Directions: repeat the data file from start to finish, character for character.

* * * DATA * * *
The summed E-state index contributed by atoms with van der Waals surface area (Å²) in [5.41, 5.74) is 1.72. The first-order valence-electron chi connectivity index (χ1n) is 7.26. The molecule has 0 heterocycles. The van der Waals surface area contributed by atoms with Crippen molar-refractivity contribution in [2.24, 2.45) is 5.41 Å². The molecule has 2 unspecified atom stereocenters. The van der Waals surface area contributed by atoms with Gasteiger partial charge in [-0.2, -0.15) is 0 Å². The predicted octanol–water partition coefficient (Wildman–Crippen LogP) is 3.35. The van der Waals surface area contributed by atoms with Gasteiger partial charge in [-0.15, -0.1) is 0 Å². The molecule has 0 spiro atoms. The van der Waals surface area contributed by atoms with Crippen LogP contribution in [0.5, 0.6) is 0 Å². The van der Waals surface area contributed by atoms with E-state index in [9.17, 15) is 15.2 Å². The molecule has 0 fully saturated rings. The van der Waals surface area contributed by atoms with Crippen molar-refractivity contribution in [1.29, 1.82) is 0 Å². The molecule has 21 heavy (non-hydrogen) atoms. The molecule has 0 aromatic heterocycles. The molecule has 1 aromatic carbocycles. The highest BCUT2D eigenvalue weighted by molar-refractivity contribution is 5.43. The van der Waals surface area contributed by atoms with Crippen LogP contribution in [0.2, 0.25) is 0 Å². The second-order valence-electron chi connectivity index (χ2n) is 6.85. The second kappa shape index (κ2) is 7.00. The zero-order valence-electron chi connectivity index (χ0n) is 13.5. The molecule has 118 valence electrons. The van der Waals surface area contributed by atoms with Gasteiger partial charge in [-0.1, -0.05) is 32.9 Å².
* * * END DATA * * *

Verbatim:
The summed E-state index contributed by atoms with van der Waals surface area (Å²) in [5.41, 5.74) is 1.72. The first-order valence-electron chi connectivity index (χ1n) is 7.26. The molecule has 0 heterocycles. The van der Waals surface area contributed by atoms with Crippen molar-refractivity contribution in [2.24, 2.45) is 5.41 Å². The molecule has 2 unspecified atom stereocenters. The van der Waals surface area contributed by atoms with Gasteiger partial charge in [-0.2, -0.15) is 0 Å². The predicted octanol–water partition coefficient (Wildman–Crippen LogP) is 3.35. The van der Waals surface area contributed by atoms with Gasteiger partial charge in [-0.15, -0.1) is 0 Å². The molecule has 0 spiro atoms. The van der Waals surface area contributed by atoms with Crippen LogP contribution in [0.5, 0.6) is 0 Å². The van der Waals surface area contributed by atoms with E-state index in [9.17, 15) is 15.2 Å². The molecule has 0 fully saturated rings. The van der Waals surface area contributed by atoms with Crippen molar-refractivity contribution in [1.29, 1.82) is 0 Å². The molecule has 21 heavy (non-hydrogen) atoms. The molecule has 0 aromatic heterocycles. The molecule has 1 aromatic carbocycles. The highest BCUT2D eigenvalue weighted by molar-refractivity contribution is 5.43. The van der Waals surface area contributed by atoms with Crippen LogP contribution in [0.2, 0.25) is 0 Å². The second-order valence-electron chi connectivity index (χ2n) is 6.85. The second kappa shape index (κ2) is 7.00. The zero-order valence-electron chi connectivity index (χ0n) is 13.5. The molecule has 118 valence electrons. The van der Waals surface area contributed by atoms with Gasteiger partial charge in [-0.1, -0.05) is 32.9 Å².